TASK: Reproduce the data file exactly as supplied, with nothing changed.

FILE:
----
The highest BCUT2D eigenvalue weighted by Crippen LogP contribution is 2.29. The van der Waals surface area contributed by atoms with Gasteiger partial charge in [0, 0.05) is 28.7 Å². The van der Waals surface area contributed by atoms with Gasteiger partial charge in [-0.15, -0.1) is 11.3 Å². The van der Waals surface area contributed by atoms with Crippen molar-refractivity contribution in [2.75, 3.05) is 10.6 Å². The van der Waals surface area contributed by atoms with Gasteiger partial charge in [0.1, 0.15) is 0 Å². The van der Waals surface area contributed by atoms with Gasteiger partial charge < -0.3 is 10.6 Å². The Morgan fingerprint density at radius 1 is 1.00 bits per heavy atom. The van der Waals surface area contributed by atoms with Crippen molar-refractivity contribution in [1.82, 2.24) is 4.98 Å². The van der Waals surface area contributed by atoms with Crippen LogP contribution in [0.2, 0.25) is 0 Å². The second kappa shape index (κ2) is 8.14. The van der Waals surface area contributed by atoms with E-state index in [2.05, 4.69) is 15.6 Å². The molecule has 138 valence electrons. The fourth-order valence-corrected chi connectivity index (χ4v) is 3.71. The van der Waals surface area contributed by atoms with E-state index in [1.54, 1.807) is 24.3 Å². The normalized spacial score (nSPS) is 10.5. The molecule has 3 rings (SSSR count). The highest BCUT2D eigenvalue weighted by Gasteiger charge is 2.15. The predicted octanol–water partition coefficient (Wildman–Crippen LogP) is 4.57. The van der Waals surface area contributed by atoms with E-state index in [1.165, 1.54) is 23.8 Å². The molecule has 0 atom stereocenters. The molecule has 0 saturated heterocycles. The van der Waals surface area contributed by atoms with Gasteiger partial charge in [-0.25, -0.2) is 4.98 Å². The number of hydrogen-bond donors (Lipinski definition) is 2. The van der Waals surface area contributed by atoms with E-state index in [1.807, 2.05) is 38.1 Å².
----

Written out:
The highest BCUT2D eigenvalue weighted by Crippen LogP contribution is 2.29. The van der Waals surface area contributed by atoms with Gasteiger partial charge in [0, 0.05) is 28.7 Å². The van der Waals surface area contributed by atoms with Gasteiger partial charge in [-0.15, -0.1) is 11.3 Å². The van der Waals surface area contributed by atoms with Crippen molar-refractivity contribution in [2.75, 3.05) is 10.6 Å². The van der Waals surface area contributed by atoms with Gasteiger partial charge in [0.1, 0.15) is 0 Å². The van der Waals surface area contributed by atoms with Gasteiger partial charge < -0.3 is 10.6 Å². The Morgan fingerprint density at radius 1 is 1.00 bits per heavy atom. The van der Waals surface area contributed by atoms with Crippen molar-refractivity contribution in [1.82, 2.24) is 4.98 Å². The van der Waals surface area contributed by atoms with Crippen LogP contribution in [0.2, 0.25) is 0 Å². The second kappa shape index (κ2) is 8.14. The van der Waals surface area contributed by atoms with E-state index in [2.05, 4.69) is 15.6 Å². The molecule has 138 valence electrons. The fourth-order valence-corrected chi connectivity index (χ4v) is 3.71. The van der Waals surface area contributed by atoms with E-state index in [1.54, 1.807) is 24.3 Å². The normalized spacial score (nSPS) is 10.5. The molecule has 3 rings (SSSR count). The highest BCUT2D eigenvalue weighted by Gasteiger charge is 2.15. The predicted octanol–water partition coefficient (Wildman–Crippen LogP) is 4.57. The van der Waals surface area contributed by atoms with E-state index in [1.165, 1.54) is 23.8 Å². The molecule has 0 atom stereocenters. The molecule has 0 saturated heterocycles. The van der Waals surface area contributed by atoms with Gasteiger partial charge in [-0.25, -0.2) is 4.98 Å². The number of hydrogen-bond donors (Lipinski definition) is 2. The van der Waals surface area contributed by atoms with E-state index in [1.807, 2.05) is 38.1 Å².